EY and PwC face investigation over London Capital & Finance audits
25 Jun 2020

Three auditors which signed off the books of collapsed savings firm London Capital & Finance (LCF) are being investigated by the accounting watchdog.

Big Four accountants EY and PwC and smaller rival Oliver Clive & Co will face questions from the Financial Reporting Council (FRC) over why no warning signs were spotted before LCF went bust last year, leaving 11,600 investors facing losses of up to £237m.

Administrators later found that customers’ money had been spent on a riding stables, a helicopter and what they termed “highly suspicious” property developments in the Cape Verde islands.

The three auditors signed off LCF’s accounts between 2015 and 2017.  EY and PwC oversaw a set of annual results in 2016 and 2017 respectively, while London-based Oliver Clive audited the company for a month in April 2015.

The investigations will be conducted by the FRC’s enforcement division, which has the powers to issue fines and ban auditors from the profession.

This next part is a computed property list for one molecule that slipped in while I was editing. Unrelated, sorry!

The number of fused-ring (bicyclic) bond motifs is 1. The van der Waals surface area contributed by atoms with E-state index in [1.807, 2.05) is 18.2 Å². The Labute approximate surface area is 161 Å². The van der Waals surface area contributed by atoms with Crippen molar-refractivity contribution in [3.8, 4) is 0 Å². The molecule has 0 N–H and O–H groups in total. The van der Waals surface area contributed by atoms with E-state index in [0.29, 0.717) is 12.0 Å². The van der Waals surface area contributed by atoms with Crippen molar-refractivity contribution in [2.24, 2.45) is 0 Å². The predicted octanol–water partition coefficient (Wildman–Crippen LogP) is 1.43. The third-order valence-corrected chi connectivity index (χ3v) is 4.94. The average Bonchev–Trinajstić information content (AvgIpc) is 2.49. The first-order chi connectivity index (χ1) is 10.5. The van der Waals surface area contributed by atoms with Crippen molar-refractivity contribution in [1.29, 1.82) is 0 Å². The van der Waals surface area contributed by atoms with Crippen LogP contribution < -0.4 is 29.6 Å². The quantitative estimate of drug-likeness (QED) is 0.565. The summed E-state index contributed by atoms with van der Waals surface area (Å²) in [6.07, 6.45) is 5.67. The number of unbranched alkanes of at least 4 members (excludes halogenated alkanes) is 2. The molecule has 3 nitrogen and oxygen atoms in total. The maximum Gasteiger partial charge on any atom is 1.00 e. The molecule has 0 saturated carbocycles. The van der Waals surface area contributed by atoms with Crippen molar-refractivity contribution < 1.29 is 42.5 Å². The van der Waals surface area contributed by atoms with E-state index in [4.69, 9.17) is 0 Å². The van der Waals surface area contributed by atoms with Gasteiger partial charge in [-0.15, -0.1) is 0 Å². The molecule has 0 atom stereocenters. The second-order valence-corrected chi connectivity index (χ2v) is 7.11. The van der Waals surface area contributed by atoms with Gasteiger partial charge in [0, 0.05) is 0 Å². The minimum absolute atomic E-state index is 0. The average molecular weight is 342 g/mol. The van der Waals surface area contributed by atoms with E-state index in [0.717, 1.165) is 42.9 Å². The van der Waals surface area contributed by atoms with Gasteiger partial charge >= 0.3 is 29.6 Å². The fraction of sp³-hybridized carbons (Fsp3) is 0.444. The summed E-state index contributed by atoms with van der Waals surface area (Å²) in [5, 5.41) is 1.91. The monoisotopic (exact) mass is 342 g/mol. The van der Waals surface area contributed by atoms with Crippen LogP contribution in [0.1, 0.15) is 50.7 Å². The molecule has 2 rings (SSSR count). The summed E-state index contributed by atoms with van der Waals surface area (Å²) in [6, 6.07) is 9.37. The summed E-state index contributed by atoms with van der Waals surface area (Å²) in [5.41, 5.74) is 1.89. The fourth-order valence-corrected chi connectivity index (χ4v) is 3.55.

LCF sold mini-bonds to ordinary investors and lent the money on to a string of companies, earning interest that it used to pay bondholders.

It went bust in January 2019, triggering what is believed to be the biggest City savings scandal since the collapse of Barlow-Clowes in 1988.

The failure sparked widespread criticism of the Financial Conduct Authority watchdog (FCA), which is meant to protect consumers and was at the time run by Bank of England Governor Andrew Bailey.

A report into the collapse will come out nearly three months late due to delays caused by the regulator and problems triggered by the pandemic.

The inquiry, led by former appeals court judge Dame Elizabeth Gloster, has been forced to push back the publication of its findings after interviews with FCA employees were delayed.

Mr Bailey will himself be interviewed as part of Dame Elizabeth’s investigation.

Both the FCA and the Serious Fraud Office are investigating individuals and companies connected to LCF.

By Simon Foy, The Telegraph, 24 June 2020

Read more at The Telegraph

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